QuiltMania and I have been collaborating on releasing the Shine blocks, all newly refurbished. They usually do them on the first Friday of the month, which is upon us, so I try to time it and have a post. There’s a tab, above, for Shine, but to get the free patterns, you’ll need to subscribe to their newsletter. I have been remaking them in Red, White and Blue (told you I was patriotic!) to give them a fresh look.

Op #3, made by Susan Hilsenbeck

But before we get to that, I wanted to show you Susan Hilsenbeck‘s block. She chose a Shine block for her SAQA Auction Quilt for 2020, and titled Op#3. I love how she chose the colors, the fabrics, and that quilting is a WOW. Really fun. Her artist’s statement is below:

Now, onto the new blocks!

Shine Block #7, RWB
Original Shine #7 block

This one’s a little different looking than the original. I flipped it to swirl a different direction, and instead of making the points separate, I kept them attached to the swirl, so they were both all from the same fabric.

Original SHINE #8
Shine #8, Red, White and Blue

This RWB version challenged me, as there are many places to use color and it’s a bit challenging to use just three colors. I have since found more lines of fabrics that will work with my original set, so I have more choices now.

Original SHINE #9 block
SHINE, Block 9 in Red, White and Blue

I think I like the RWB version better than the original. Okay, here are the original nine blocks:

Original SHINE blocks, 1 through 9
RWB SHINE blocks, 1 through 9

So, if you’ve been following along, and are getting the QuiltMania newsletters, you’ll have Blocks 1-6. The next three should drop tomorrow. Here’s a link to where you can sign up for the newsletters in order to get your SHINE blocks. If you don’t have Blocks 1-6, I’ve been assured that if you write to them, they will send you the links for them.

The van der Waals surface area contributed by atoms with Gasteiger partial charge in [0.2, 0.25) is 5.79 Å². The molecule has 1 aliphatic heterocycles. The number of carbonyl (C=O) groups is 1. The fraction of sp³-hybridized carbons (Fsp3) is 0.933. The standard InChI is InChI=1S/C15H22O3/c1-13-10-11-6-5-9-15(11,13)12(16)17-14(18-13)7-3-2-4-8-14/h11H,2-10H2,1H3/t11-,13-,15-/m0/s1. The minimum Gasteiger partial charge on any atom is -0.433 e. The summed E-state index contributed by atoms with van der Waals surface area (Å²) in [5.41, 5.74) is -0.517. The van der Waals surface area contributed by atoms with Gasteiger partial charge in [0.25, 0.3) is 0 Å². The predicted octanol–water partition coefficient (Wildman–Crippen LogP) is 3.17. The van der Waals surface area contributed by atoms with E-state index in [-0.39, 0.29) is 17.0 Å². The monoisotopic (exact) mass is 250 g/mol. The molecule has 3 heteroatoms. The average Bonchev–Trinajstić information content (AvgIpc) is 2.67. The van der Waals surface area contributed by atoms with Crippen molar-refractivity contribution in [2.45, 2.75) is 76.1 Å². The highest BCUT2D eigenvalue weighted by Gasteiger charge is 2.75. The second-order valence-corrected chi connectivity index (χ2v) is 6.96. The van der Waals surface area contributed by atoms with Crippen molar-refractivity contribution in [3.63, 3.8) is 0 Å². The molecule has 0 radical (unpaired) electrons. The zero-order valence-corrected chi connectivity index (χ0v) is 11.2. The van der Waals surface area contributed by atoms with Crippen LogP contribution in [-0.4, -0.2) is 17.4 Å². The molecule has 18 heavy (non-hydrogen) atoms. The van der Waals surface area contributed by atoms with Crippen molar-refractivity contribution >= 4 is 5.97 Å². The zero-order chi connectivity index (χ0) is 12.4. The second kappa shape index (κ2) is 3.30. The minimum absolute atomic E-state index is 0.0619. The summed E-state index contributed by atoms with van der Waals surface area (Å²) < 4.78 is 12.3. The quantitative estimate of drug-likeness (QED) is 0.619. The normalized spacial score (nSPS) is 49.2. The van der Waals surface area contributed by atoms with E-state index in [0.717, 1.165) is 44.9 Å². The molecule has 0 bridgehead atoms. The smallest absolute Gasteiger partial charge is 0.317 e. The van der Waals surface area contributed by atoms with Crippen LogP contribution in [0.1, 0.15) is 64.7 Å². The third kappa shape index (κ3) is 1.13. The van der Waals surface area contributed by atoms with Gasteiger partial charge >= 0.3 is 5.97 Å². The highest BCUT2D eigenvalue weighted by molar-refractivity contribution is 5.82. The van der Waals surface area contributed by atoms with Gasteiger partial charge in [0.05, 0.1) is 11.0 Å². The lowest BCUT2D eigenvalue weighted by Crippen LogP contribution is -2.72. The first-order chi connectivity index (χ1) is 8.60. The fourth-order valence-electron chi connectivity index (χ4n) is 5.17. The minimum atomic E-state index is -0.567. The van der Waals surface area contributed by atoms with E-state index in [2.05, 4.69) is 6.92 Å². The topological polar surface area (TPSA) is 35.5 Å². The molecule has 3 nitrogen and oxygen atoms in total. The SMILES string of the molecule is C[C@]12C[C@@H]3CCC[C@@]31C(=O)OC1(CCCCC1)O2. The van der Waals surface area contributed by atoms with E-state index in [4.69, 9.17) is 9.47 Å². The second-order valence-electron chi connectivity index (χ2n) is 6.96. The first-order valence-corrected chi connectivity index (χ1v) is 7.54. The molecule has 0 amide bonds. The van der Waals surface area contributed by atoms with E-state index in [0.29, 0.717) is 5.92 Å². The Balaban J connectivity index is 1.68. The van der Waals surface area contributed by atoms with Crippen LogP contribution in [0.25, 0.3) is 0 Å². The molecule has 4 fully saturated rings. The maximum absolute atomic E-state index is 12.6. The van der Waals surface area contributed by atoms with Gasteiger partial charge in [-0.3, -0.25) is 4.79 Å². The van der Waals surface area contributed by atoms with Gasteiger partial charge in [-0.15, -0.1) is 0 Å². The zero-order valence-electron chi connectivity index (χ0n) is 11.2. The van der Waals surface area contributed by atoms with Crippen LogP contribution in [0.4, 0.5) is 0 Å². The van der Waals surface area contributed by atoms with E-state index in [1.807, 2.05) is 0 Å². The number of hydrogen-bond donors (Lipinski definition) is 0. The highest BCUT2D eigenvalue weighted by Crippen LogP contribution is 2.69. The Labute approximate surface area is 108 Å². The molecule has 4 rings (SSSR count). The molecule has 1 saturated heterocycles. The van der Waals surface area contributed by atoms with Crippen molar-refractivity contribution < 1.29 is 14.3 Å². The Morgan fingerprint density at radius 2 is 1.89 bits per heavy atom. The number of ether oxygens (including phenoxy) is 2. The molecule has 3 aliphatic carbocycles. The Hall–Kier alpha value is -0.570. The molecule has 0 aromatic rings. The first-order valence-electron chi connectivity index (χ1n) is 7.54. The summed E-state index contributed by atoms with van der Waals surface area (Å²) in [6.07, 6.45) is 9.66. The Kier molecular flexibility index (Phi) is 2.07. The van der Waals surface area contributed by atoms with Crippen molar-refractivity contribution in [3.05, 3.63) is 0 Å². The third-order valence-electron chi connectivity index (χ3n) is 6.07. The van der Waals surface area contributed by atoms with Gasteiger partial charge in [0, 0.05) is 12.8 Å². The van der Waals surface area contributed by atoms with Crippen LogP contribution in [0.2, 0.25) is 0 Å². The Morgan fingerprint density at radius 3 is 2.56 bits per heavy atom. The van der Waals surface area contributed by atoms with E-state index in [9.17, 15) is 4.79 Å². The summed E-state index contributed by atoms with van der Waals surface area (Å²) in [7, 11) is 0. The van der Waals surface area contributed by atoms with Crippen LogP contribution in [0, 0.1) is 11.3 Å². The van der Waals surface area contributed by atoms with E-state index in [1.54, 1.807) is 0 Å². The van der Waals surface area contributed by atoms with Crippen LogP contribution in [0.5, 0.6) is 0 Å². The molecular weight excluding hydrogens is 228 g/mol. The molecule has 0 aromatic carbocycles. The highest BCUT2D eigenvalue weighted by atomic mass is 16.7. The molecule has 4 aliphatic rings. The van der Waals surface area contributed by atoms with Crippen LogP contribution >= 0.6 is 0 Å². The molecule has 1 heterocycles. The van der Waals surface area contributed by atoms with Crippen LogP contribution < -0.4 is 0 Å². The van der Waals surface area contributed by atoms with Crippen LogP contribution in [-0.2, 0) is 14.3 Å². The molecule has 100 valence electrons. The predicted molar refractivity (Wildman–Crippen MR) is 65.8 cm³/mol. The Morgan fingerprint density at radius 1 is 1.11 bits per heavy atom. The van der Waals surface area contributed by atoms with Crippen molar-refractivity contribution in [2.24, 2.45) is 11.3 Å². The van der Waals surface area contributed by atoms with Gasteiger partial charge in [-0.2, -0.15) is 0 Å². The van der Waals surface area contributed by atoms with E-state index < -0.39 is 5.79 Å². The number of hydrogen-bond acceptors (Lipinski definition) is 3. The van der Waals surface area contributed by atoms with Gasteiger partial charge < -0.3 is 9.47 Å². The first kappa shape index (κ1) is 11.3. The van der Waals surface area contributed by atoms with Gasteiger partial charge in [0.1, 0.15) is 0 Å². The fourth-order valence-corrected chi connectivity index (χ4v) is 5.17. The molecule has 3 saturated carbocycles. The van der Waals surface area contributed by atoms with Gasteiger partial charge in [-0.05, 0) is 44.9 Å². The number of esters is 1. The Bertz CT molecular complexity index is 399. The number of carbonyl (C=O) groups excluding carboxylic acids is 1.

I’ve written two other individual block patterns, one of which has been added as a bonus block to the Finishing Instructions (which includes that sashing you see peeking out of the middle block, above). The other is being field tested right now by my friend, Linda, who is making her Shine blocks into a Christmas quilt.

I’ve got a couple more in the works, to be added to the Final Four blocks pattern that is up on PayHip.

But first, I’m going to be a guest tonight at Acacia Quilt Guild in Buena Park, California. Our workshop is Triad Harmony, which will be held on Saturday, live-online style. The organizer asked me to pass on to any of you that there are some openings left, if you’re not busy Saturday and want to jump in. Just leave me a note on this post, and we’ll get you set up. So far, I don’t have this on my teaching schedule in the future, so it may be the last time I teach it for a while.

More pumpkins. Well, I actually have thirteen, but who’s counting now?

They are. I’m happy to wait.

SHINE: QuiltMania Collaboration, part 2

When I searched this morning in Google for how many days until the United States Presidential Election, the questions it prompted me for were these:

So, if we are going to have a zombie apocalypse, let’s spend our remaining days doing some quilting. (By the way, it’s 32 days until the election, as of today.)

QuiltMania and I have collaborated on releasing revised versions of quilt blocks for Shine: The Circle Quilt, and they have released the next three blocks, if you are a subscriber to their newsletter (sign up here). Many thanks to QuiltMania for this collaboration–I’m enjoying re-working the blocks in Red, White and Blue.

Block Four: Red, White and Blue version
Block Five: Red, White and Blue version
Block Six: Red, White and Blue version
Blocks 1-6, RWB

I bordered that block to check for my Quilt Finishing Pattern, and then didn’t want to take it off for the picture. Soon, all of them will have their borders. I know these fabrics look a bit moody — but this line of Minick and Simpson that I’m using, augmented with a few more bits of Moda and M & S’s most recent line of fabrics — really is appropriately red, white and blue.

Block Seventeen: Red, White and Blue version

I’ve also worked up a new block, that is included in the Quilt Finishing Instructions as a freebie: Block Seventeen. I working on another new one, which will find its way in the panoply, as a freebie for the Finishing Pattern? Still working out the details, arriving hopefully before the Zombie Apocolypse.